[MEDIA COVERAGE] Why transformation is key to advertising industry success

Transformation is top of mind for the Creative Circle, the body corporate representing 63 agencies across South Africa’s brand communications industry. The body recently realigned its purpose “to inspire the transformation of product, people, and perception through the power of creativity.”

media update’s Adam Wakefield spoke to Xolisa Dyeshana, chairperson of Creative Circle and chief creative officer at Joe Public, about why transformation in advertising has been slower than hoped, and why the Creative Circle is focusing on the industry as a whole – from large agencies to freelancers.

What do you think are some of the challenges the advertising industry has faced in transforming?

 

In many ways, I think it is the lack of seriousness with which it’s been looked at by the industry as a whole. If you look back at the calls to transform the industry, it’s not something that has happened overnight.

It’s been years, and many agencies just didn’t take it seriously. Whether intentionally or unintentionally, there wasn’t a proper focus on transformation until agencies had no choice.

Those that moved early have seen the benefit and those who dragged their feet are now scrambling. I think it’s really sad that, as agencies, many of us have done this out of client or government pressure and not out of our own volition.

One of the most unfortunate realities in South Africa is that as far as the schooling system goes, there is not much for the ‘creative child’. If you think of all the school subjects and how many relate to creativity, you quickly see that a creative youngster doesn’t have much of an outlet as far as subjects are concerned.

Added to that, we have been made to believe that only certain subjects – which revolve mostly around commerce – and career paths are what leads to success and prosperity. If a child has this creative spark and wants to study further, it’s often an extremely hard battle to convince parents, who have old-fashioned views that anything art related spells poverty.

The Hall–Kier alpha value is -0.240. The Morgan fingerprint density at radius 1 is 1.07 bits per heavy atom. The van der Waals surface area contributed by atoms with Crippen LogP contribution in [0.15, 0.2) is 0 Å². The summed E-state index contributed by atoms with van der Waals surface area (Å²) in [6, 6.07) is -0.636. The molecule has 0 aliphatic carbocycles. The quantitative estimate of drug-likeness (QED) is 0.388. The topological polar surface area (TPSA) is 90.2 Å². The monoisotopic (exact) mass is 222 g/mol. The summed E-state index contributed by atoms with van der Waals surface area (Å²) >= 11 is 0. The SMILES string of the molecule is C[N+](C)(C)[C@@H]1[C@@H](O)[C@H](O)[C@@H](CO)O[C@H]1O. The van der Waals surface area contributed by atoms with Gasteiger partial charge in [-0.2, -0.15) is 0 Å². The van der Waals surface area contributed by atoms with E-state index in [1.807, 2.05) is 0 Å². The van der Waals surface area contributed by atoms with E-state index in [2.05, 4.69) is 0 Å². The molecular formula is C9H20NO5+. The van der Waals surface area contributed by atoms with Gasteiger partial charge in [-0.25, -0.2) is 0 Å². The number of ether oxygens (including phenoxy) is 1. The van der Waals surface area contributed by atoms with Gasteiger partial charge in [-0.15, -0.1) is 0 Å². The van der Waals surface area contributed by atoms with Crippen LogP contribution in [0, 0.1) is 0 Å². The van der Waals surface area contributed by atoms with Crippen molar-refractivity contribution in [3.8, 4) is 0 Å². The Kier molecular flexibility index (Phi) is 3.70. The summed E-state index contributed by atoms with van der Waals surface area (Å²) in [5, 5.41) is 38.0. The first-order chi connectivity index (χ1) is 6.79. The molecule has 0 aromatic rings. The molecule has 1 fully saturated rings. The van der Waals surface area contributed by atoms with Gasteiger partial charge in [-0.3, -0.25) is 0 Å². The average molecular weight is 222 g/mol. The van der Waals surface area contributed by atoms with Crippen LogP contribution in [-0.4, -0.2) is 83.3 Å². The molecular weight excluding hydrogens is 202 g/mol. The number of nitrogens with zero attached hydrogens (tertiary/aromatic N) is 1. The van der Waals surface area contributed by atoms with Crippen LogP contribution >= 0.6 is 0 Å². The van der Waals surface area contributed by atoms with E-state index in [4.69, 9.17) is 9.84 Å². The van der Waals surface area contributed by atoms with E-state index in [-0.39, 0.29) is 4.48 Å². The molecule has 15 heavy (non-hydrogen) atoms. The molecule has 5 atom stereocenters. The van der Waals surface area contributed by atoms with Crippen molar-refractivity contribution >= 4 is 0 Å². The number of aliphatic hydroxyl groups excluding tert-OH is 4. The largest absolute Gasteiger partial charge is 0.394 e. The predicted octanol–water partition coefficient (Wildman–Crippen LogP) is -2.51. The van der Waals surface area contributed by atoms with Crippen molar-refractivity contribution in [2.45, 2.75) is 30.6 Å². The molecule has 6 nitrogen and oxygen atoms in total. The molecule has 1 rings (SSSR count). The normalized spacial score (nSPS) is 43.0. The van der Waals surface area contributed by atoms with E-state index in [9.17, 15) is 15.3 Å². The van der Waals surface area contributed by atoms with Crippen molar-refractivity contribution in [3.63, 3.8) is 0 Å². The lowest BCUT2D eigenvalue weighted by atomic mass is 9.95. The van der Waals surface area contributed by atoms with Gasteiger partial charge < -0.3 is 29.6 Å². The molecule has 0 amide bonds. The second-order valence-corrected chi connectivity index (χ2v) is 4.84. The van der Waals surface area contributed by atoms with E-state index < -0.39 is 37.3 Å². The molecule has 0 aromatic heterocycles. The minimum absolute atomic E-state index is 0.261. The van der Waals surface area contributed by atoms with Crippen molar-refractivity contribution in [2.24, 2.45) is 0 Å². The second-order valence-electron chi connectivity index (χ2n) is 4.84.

When it comes to tertiary education, the institutions are extremely important. But more important than the institutions is the access to those institutions. It is a known fact that it is extremely expensive to go to university; hence the momentum we’ve seen with movements such as #FeesMusFall.

I think what is worse is that specialist advertising institutions are even more expensive than traditional universities. So it really is a battle for young black kids to get into the industry, and that is something we need to look at and something that we need to change.

We are also doing our best by partnering with institutions like Umuzi to ensure that we help young underprivileged learners gain access to the industry. Also, partnering with creative parties like Loeries ensures access to bursaries, scholarships, and internships. Lastly, we are using our award assets as training grounds for the young people in the industry who are in need of extra training, for example.

 

The Creative Circle is looking at broadening its scope from established agencies to smaller agencies and freelancers. Why is this important to the advertising industry?

 

The world is changing, and so is our industry. As the body that looks after the interest of the creative community, we have to be present wherever that change takes place.

The Creative Circle has a duty to make sure that when new agencies are starting up, it is there to represent and support them, as they will grow this industry. The same can be said for the trend towards freelancing – we have to stay ahead of what is happening and be relevant in all creative spaces.

To this end, we have introduced a freelancer fee, starting at R1 200 per year or R110 per month, and a small agency fee for two to five people for R4 000 per year or R300 per month, to ensure these creatives are catered for.

 

Why is creativity a business asset as much as it is a branding asset?

 

In the world that we are living in, it’s becoming increasingly important for brands to differentiate and to show the added value to consumers’ lives. I don’t believe that is possible without creativity. When you think of the biggest brands in the world, marketing and advertising have been pivotal to where they are and how they are perceived. So creativity is not just a business tool – it is business.

More than ever before, consumers are bombarded with a flurry of information and, unlike in the past, they not only have the choice of what to listen to but whether they want to listen at all. So if brands can’t get a share of voice, we can forget about the share of wallet, and I believe that achieving this is impossible without creativity.